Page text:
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SLU’s Sculpture Garden Not Accessible To All

March 19, 2013 Accessibility, Featured, Midtown, Planning & Design, SLU 9 Comments

The northeast corner of Grand & Lindell, once an urban corner, is Saint Louis University’s Ellen Clark Sculpture Park. This large open site contains a number of sculptures that apparently please SLU President Lawrence Biondi.

ABOVE: The once vibrant urban street corner is now a passive hole in the city
ABOVE: The once vibrant urban street corner is now a passive hole in the city

I’ve only seen the colorful sculptures from the public sidewalk surrounding the fenced space. It is open to the public but the design isn’t accessible to those of us using wheelchairs.

Bare dirt at both entrances is  an invitation to get stuck. Even grassy areas can be a challenge for my power chair and nearly impossible for those in manual chairs.
Bare dirt at both entrances is an invitation to get stuck. Even grassy areas can be a challenge for my power chair and nearly impossible for those in manual chairs.

I can walk with my cane if there was a way to get my chair inside the gates so I don’t have to leave it out on the sidewalk to risk being stolen.  I’d think this sculpture garden should comply with the ADA due to #9 below:

Under the ADA public accommodations are private entities that own, lease, lease to or operate a place of public accommodation. This means that both a landlord who leases space in a building to a tenant and the tenant who operates a place of public accommodation have responsibilities to remove barriers.

A place of public accommodation is a facility whose operations affect commerce and fall within at least one of the following 12 categories:

  1. Places of lodging (e.g., inns, hotels, motels, except for owner-occupied establishments renting fewer than six rooms)
  2. Establishments serving food or drink (e.g. , restaurants and bars)
  3. Places of exhibition or entertainment (e.g. , motion picture houses, theaters, concert halls, stadiums)
  4. Places of public gathering (e.g. , auditoriums, convention centers, lecture halls)
  5. Sales or rental establishments (e.g. , bakeries, grocery stores, hardware stores, shopping centers)
  6. Service establishments (e.g. , laundromats, dry-cleaners, banks, barber shops, beauty shops, travel services, shoe repair services, funeral parlors, gas stations, offices of accountants or lawyers, pharmacies, insurance offices, professional offices of health care providers, hospitals)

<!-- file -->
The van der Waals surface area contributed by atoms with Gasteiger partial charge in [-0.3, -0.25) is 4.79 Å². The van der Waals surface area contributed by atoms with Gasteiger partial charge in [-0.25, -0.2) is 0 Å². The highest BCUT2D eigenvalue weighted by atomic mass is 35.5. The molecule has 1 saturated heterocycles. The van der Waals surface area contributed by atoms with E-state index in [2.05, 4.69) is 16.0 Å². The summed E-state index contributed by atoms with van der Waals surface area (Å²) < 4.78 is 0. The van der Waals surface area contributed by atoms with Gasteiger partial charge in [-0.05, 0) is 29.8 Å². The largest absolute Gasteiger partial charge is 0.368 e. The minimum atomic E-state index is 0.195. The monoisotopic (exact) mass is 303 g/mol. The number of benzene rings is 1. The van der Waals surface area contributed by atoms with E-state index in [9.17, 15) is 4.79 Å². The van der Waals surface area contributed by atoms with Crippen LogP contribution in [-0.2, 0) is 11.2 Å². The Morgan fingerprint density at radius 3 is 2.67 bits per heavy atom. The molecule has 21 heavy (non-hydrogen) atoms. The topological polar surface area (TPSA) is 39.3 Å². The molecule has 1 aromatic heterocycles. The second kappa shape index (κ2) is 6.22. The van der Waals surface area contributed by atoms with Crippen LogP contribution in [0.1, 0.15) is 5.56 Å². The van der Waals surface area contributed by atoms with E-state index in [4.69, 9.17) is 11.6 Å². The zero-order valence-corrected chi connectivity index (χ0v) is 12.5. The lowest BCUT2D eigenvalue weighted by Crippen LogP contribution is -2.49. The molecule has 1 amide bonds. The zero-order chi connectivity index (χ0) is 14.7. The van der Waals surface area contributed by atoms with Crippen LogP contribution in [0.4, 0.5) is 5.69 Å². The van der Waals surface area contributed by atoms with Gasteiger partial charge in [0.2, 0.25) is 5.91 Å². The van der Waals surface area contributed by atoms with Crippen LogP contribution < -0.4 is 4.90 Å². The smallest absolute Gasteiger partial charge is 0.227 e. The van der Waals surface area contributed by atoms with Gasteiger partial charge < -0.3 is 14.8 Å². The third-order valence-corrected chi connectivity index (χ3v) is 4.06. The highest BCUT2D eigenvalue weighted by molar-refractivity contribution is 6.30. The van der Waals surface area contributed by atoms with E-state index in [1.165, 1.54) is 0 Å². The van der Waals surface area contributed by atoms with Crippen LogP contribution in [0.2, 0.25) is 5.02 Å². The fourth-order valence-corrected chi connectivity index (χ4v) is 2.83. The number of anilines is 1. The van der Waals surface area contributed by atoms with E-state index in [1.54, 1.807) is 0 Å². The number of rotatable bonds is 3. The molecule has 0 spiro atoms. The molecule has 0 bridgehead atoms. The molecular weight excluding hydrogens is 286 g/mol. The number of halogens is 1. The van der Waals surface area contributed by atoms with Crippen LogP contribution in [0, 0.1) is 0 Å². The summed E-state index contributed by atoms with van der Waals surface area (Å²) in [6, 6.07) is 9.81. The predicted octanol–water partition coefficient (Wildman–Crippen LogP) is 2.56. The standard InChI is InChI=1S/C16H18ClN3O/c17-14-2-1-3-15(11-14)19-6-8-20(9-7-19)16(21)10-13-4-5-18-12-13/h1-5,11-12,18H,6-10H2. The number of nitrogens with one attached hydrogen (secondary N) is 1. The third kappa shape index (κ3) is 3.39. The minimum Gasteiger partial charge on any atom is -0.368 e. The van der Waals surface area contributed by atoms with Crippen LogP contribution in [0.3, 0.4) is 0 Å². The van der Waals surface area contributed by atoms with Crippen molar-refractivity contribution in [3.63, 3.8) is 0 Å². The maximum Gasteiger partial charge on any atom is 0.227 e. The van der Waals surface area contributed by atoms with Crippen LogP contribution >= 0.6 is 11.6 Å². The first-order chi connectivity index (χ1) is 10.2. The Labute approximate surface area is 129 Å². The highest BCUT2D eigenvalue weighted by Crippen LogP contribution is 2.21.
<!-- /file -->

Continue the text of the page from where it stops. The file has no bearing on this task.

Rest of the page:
7. Public transportation terminals, depots, or stations (not including facilities relating to air transportation)
  8. Places of public display or collection (e.g. , museums, libraries, galleries)
  9. Places of recreation (e.g. , parks, zoos, amusement parks)
  10. Places of education (e.g. , nursery schools, elementary, secondary, undergraduate, or postgraduate private schools)
  11. Social service center establishments (e.g. , day care centers, senior citizen centers, homeless shelters, food banks, adoption agencies)
  12. Places of exercise or recreation (e.g. , gymnasiums, health spas, bowling alleys, golf courses) (source)


The park also serves as a dog park
The park also serves as a dog park

SLU installed a bag dispenser so dog owners can clean up and Biondi likes seeing dogs there.

“I am a dog lover,” said Biondi, who has an 8-year-old golden retriever named Iggy, in honor of St. Ignatius, founder of the Jesuit order. “But even if I didn’t love dogs, I’d still want the dogs in the park. It’s a nice opportunity for the community to get together and come to the campus and form friendships.” (stltoday.com)

Even as a dog park it has issues. If I were to try to enter the park there’s a risk someone’s dog might escape since no vestibule is provided.

Officially the entire corner is temporary, the university sought development  proposals when the recession hit. Rather than make the park accessible I’d much prefer to see it get redeveloped. SLU has tons of open land, plenty of space exists to create another dog park nearby.